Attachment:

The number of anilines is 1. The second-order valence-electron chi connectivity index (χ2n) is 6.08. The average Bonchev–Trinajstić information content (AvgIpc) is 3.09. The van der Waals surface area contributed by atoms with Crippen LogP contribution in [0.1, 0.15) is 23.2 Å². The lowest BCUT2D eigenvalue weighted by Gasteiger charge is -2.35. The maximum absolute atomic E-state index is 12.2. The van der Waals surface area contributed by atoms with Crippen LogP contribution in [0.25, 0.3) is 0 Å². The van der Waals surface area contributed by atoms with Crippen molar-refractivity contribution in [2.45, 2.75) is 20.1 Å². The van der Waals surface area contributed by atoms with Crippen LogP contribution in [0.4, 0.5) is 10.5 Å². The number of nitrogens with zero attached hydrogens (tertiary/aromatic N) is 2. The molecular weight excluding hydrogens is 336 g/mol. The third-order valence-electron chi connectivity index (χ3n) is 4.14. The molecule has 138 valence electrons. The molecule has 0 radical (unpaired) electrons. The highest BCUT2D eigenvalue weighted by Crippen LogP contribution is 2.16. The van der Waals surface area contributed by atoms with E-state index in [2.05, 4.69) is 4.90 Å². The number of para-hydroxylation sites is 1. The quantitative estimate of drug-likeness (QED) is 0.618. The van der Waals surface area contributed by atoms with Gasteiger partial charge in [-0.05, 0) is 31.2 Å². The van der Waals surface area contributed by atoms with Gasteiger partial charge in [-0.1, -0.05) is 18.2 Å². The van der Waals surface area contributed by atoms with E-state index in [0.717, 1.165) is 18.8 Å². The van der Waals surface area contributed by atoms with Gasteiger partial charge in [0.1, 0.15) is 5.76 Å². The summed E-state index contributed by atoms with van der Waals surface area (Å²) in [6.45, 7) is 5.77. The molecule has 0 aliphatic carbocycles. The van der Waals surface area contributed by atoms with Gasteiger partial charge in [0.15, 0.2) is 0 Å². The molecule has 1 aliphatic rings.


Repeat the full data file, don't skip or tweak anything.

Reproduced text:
The number of anilines is 1. The second-order valence-electron chi connectivity index (χ2n) is 6.08. The average Bonchev–Trinajstić information content (AvgIpc) is 3.09. The van der Waals surface area contributed by atoms with Crippen LogP contribution in [0.1, 0.15) is 23.2 Å². The lowest BCUT2D eigenvalue weighted by Gasteiger charge is -2.35. The maximum absolute atomic E-state index is 12.2. The van der Waals surface area contributed by atoms with Crippen LogP contribution in [0.25, 0.3) is 0 Å². The van der Waals surface area contributed by atoms with Crippen molar-refractivity contribution in [2.45, 2.75) is 20.1 Å². The van der Waals surface area contributed by atoms with Crippen LogP contribution in [0.4, 0.5) is 10.5 Å². The number of nitrogens with zero attached hydrogens (tertiary/aromatic N) is 2. The molecular weight excluding hydrogens is 336 g/mol. The third-order valence-electron chi connectivity index (χ3n) is 4.14. The molecule has 138 valence electrons. The molecule has 0 radical (unpaired) electrons. The highest BCUT2D eigenvalue weighted by Crippen LogP contribution is 2.16. The van der Waals surface area contributed by atoms with E-state index in [2.05, 4.69) is 4.90 Å². The number of para-hydroxylation sites is 1. The quantitative estimate of drug-likeness (QED) is 0.618. The van der Waals surface area contributed by atoms with Gasteiger partial charge in [-0.05, 0) is 31.2 Å². The van der Waals surface area contributed by atoms with Gasteiger partial charge in [-0.1, -0.05) is 18.2 Å². The van der Waals surface area contributed by atoms with E-state index in [0.717, 1.165) is 18.8 Å². The van der Waals surface area contributed by atoms with Gasteiger partial charge in [0.1, 0.15) is 5.76 Å². The summed E-state index contributed by atoms with van der Waals surface area (Å²) in [6.45, 7) is 5.77. The molecule has 0 aliphatic carbocycles. The van der Waals surface area contributed by atoms with Gasteiger partial charge in [0.15, 0.2) is 0 Å². The molecule has 1 aliphatic rings.